MANCHESTER, England (Reuters) - Veteran goalkeeper Gianluigi Buffon said Italy was a strange country as he replied to criticism of the decision to pick him for this month’s friendlies against Argentina and England.
Buffon, 40, has back-tracked on his decision to retire from international football following Italy’s failure to qualify for the World Cup at the request of interim coach Luigi Di Biagio.
A player renowned for his eloquence and sportsmanship, Buffon said he found it “quite sensational” that his inclusion had met with criticism from some quarters, such as former Italy defender Claudio Gentile.
“We are a strange country, but I already knew that,” Buffon told reporters on the eve of the friendly against Argentina.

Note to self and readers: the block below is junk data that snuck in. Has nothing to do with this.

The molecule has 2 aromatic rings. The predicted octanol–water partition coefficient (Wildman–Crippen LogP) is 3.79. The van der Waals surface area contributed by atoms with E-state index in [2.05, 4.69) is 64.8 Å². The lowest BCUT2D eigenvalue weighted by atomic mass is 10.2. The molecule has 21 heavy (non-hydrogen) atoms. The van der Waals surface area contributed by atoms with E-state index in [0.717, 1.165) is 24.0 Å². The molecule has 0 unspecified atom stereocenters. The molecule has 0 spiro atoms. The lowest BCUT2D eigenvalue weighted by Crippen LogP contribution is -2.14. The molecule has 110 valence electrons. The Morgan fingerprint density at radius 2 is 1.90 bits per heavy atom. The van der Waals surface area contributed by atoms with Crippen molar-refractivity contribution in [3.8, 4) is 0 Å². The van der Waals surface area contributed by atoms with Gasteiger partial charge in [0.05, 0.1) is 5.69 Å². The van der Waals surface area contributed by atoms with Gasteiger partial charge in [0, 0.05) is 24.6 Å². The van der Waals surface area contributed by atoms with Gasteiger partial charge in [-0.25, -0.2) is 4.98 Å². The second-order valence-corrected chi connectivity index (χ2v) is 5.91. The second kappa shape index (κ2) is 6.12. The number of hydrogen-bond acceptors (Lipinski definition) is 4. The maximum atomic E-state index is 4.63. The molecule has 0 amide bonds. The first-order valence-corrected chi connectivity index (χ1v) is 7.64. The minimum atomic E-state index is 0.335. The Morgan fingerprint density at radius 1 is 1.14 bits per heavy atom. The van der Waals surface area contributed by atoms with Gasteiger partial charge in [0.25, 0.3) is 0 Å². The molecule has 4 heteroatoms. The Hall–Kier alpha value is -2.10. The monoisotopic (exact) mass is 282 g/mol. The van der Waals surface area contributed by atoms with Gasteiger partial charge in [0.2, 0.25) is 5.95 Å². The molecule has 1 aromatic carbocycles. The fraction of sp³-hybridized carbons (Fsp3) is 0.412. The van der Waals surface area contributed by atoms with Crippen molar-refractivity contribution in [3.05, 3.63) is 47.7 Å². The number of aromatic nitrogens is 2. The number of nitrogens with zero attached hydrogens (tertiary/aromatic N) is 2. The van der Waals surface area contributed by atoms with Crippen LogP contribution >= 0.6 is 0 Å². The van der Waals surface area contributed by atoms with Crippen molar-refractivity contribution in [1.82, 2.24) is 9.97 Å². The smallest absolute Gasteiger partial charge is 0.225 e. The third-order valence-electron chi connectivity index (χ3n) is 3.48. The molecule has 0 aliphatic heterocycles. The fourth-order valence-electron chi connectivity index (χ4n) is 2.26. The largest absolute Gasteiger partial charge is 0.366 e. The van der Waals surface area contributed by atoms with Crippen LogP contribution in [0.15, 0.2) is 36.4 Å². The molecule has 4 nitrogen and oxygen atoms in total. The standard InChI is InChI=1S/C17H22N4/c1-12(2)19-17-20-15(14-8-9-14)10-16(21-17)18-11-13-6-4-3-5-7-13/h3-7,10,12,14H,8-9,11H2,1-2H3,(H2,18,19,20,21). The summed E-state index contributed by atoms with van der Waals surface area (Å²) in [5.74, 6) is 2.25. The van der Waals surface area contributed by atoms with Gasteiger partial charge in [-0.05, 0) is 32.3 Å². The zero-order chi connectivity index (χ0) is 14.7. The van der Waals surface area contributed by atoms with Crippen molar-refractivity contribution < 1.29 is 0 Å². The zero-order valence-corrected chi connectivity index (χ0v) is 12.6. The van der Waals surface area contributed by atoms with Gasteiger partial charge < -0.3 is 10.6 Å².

“I am the goalkeeper of Juventus who are not exactly a fifth-rate team. To create such a controversy after I have been wearing the national team shirt, with varying degrees of success, for 25 years is, for me, quite sensational.”
Italy failed to qualify for the World Cup for the first time since 1958 after they were held 0-0 at home by Sweden in November and Buffon confirmed after the game that he had ended his international career.
Gentile said in a radio interview on Tuesday that Di Biagio should have looked to younger players as he begins rebuilding the side. Buffon, however, believed he could still help the team.
“This is not just for show, because that would not have interested me, but it’s so that I can be useful. I’m here with great enthusiasm,” he said.
He remained uncertain about how or when he would end his career.
“I don’t know if my last game will be with Juventus or Italy. It will be a calm and simple evening,” he said. “I came into football on a Vespa and I will leave without a car because I only have the one that belongs to Juventus.”
Writing by Brian Homewood in Bern, editing by Ed Osmond